Once at the core of the Indian auto industry, the C-sedan is now seen as one of the more driving-focused buyers chooses. Although, a comfortable backseat, a luxurious cabin and a features-list matching those on similarly priced SUVs remain strong traits. Fuel efficiency is seen more like a useful bonus, with more focus on the driving experience a drivetrain brings. Hence the strong pull towards turbo-petrols or automatics. As for the fuel efficiency numbers, the added weight and more focus on driveability rather than outright efficiency bring down numbers to an extent. Again, diesel seems to offer a clear advantage but even with the longer outstation trips these cars are expected to be put through, may not necessarily be the more economical choice over the course of vehicle ownership if you don’t run up enough digits on the odo.
The cars everyone wants to be seen in now, and carmakers are scrambling over each other to meet this demand. These SUVs are inherently thirstier, compromised with the heavier weights and lower aerodynamic efficiency(higher ride height and more frontal area) but that has never seemed to be much of an issue for buyers. These sell on how well they can recreate the experience of owning a full-sized SUV and a strong sense of value. This sense may not necessarily come from how efficient these SUVs are but from other factors like the sense of quality in the cabin, the features on offer and the overall experience from behind the wheel at the price you pay for it.
Many of the same factors that seem to appeal to sub-four-metre SUV buyers apply here, although customers in this very popular segment are probably the most aware of any mainstream segment in the country. Fuel efficiency isn’t exactly top priority like in the more affordable segments but with owners up for quite a bit of highway driving, fuel efficiency seems like more of a factor here than in some other SUV segments. But with their relatively large size, bigger engines and heavier weights, these SUVs are noticeably less efficient than their sub-four-metre counterparts. Good reasons why diesel remains almost as popular here as a fuel choice as petrol. That the Creta and the Seltos manage over 20 kmpl is commendable, and this is certainly a factor in their success. But more pertinent is again a sense of value, either in terms of a premium driving experience or in terms of outright space.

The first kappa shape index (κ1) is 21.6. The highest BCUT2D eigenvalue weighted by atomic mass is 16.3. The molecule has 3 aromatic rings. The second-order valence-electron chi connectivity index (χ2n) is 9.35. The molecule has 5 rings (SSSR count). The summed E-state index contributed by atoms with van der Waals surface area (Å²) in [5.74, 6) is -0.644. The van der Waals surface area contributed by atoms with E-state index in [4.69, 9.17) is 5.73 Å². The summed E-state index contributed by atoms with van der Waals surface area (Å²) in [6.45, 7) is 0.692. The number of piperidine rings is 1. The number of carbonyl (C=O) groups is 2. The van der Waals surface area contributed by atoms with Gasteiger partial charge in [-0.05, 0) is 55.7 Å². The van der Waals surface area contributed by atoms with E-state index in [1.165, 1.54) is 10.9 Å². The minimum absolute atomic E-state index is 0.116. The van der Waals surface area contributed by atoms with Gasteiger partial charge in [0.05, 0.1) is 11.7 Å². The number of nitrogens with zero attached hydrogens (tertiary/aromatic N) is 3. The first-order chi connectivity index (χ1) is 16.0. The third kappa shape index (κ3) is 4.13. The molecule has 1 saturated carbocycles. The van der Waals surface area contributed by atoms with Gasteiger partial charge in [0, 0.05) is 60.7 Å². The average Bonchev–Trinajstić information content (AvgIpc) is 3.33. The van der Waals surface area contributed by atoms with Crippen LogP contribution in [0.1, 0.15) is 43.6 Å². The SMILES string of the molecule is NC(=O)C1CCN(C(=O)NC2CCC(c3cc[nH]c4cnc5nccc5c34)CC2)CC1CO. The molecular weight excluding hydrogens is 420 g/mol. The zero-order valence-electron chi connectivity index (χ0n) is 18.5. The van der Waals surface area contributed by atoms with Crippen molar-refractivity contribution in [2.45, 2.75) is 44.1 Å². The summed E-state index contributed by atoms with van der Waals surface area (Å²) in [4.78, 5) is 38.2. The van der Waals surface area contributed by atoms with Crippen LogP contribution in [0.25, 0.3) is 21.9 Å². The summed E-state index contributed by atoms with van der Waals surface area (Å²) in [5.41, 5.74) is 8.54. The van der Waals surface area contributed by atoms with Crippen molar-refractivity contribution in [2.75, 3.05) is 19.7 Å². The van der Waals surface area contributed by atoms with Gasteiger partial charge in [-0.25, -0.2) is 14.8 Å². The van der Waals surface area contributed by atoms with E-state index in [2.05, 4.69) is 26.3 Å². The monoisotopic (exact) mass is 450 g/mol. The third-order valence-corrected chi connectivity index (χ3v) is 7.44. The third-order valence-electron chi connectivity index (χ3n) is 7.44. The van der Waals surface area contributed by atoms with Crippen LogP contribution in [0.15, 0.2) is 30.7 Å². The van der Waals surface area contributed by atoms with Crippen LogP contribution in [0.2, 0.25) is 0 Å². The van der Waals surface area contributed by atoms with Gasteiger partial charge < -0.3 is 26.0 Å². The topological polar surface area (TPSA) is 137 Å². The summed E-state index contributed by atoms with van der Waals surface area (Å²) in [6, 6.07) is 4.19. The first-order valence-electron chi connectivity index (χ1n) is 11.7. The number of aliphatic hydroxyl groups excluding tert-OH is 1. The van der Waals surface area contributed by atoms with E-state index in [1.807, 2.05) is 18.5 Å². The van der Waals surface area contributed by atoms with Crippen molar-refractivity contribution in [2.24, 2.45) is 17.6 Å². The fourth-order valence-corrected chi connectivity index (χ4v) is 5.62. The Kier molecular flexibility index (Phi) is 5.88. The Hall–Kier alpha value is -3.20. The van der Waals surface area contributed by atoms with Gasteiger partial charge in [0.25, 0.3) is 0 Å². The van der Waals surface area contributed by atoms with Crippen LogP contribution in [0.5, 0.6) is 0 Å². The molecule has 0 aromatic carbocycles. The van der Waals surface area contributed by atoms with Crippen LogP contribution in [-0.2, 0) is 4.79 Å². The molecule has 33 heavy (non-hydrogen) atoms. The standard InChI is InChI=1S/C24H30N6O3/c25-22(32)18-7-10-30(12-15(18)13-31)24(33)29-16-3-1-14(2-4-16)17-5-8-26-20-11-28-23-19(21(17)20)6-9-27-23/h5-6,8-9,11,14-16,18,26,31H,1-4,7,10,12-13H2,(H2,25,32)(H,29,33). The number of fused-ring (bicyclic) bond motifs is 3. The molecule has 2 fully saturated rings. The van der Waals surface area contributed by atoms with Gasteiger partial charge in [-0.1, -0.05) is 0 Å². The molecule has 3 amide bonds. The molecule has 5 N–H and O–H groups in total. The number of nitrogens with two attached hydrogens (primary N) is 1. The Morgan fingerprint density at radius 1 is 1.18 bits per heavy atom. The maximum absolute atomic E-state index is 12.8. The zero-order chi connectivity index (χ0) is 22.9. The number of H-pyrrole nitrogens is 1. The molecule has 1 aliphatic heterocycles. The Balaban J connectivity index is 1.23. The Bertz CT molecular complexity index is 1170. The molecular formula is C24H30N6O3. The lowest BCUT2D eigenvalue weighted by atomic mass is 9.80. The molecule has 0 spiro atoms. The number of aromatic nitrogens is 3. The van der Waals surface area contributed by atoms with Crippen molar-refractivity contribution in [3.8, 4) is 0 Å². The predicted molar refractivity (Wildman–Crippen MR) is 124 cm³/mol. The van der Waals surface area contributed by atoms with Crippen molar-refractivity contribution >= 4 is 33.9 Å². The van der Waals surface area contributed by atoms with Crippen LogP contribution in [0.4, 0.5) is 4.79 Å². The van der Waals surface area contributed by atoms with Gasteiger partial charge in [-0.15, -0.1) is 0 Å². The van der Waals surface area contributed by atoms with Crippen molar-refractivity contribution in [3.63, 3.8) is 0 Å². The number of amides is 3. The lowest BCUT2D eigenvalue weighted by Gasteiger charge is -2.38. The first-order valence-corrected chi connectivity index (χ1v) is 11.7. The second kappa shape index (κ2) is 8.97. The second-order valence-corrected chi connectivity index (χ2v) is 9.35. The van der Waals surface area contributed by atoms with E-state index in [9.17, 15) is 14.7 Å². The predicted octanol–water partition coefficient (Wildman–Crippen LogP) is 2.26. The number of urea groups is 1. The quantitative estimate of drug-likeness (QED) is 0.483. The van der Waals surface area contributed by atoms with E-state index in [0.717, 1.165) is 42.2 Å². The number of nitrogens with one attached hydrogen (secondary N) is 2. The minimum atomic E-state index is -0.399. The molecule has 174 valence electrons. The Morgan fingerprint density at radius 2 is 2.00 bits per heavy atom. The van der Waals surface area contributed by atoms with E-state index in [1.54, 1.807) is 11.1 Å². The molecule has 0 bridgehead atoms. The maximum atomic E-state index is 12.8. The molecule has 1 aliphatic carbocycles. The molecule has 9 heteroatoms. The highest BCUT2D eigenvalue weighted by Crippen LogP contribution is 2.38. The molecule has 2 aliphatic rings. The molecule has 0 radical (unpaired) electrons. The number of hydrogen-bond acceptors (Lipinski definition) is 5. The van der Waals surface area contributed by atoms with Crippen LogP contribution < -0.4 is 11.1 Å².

Not very long ago, except for the Innova and some utility-focused offerings popular rurally, the MPV body style seemed all but forgotten. But with its recent revival, there is now an MPV to fit any budget. It’s not difficult to see the appeal. They are no less efficient than a similarly priced SUV, the boxy shape and the extra row of seats don’t help matters, but are a far more practical arrangement. There’s much more space on offer for a similar footprint, which can either be used for luggage or carry more people when needed, so there’s that added sense of versatility thrown in.
These are the SUVs of choice for buyers who either can’t or don’t want to stretch for the full luxury experience, but are looking for a package that substitutes that experience well enough. Diesel is the norm here, the higher cost of a diesel powertrain isn’t as much of a hit with the relatively heavy price tags these SUVs wear. But that said, fuel efficiency is affected by the more powerful engines and 4WD hardware these SUVs are expected to feature. Not to mention the fact that these are quite large and heavy SUVs, to begin with. Having said that, fuel efficiency doesn’t play much role in the buying decision, the image SUV projects and the package on offer hold much more sway.
Once an aspirational set of cars, this segment seems to have been all but wiped out with the SUV craze. But there is still life left, with some major launches planned here over the next year. But the Camry Hybrid stands out here. The combination of electric and petrol power seems to strike the perfect balance. There’s much less fuel money to be spent in real-world driving and no reason for the range anxiety from an EV. But with government policy firmly focused on fully electric vehicles, the push that hybrids need to be a viable alternative(with greater numbers and consequently localisation) seems unlikely.